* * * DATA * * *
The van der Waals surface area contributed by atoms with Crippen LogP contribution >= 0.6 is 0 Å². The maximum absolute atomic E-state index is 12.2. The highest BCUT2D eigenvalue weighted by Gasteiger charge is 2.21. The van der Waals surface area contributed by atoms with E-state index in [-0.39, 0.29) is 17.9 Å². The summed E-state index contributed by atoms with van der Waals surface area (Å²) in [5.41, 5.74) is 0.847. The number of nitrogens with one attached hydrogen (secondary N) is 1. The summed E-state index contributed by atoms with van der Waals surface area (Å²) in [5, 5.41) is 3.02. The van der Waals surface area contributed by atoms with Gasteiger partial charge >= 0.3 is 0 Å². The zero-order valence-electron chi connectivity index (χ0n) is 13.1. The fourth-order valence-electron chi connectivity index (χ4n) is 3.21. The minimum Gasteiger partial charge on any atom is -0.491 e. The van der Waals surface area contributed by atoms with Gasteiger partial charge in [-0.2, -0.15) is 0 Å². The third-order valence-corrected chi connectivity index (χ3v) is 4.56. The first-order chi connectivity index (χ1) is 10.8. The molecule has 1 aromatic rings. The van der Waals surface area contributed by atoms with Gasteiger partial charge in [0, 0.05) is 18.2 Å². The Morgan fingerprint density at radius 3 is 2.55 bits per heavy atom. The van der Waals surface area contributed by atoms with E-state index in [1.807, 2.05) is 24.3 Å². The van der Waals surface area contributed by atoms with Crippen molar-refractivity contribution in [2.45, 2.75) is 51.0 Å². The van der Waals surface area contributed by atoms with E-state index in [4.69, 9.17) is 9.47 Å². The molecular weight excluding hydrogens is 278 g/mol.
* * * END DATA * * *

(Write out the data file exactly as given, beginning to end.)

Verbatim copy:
The van der Waals surface area contributed by atoms with Crippen LogP contribution >= 0.6 is 0 Å². The maximum absolute atomic E-state index is 12.2. The highest BCUT2D eigenvalue weighted by Gasteiger charge is 2.21. The van der Waals surface area contributed by atoms with E-state index in [-0.39, 0.29) is 17.9 Å². The summed E-state index contributed by atoms with van der Waals surface area (Å²) in [5.41, 5.74) is 0.847. The number of nitrogens with one attached hydrogen (secondary N) is 1. The summed E-state index contributed by atoms with van der Waals surface area (Å²) in [5, 5.41) is 3.02. The van der Waals surface area contributed by atoms with Gasteiger partial charge >= 0.3 is 0 Å². The zero-order valence-electron chi connectivity index (χ0n) is 13.1. The fourth-order valence-electron chi connectivity index (χ4n) is 3.21. The minimum Gasteiger partial charge on any atom is -0.491 e. The van der Waals surface area contributed by atoms with Gasteiger partial charge in [-0.2, -0.15) is 0 Å². The third-order valence-corrected chi connectivity index (χ3v) is 4.56. The first-order chi connectivity index (χ1) is 10.8. The molecule has 1 aromatic rings. The van der Waals surface area contributed by atoms with Gasteiger partial charge in [0, 0.05) is 18.2 Å². The Morgan fingerprint density at radius 3 is 2.55 bits per heavy atom. The van der Waals surface area contributed by atoms with E-state index in [1.807, 2.05) is 24.3 Å². The van der Waals surface area contributed by atoms with Crippen molar-refractivity contribution in [2.45, 2.75) is 51.0 Å². The van der Waals surface area contributed by atoms with E-state index in [4.69, 9.17) is 9.47 Å². The molecular weight excluding hydrogens is 278 g/mol.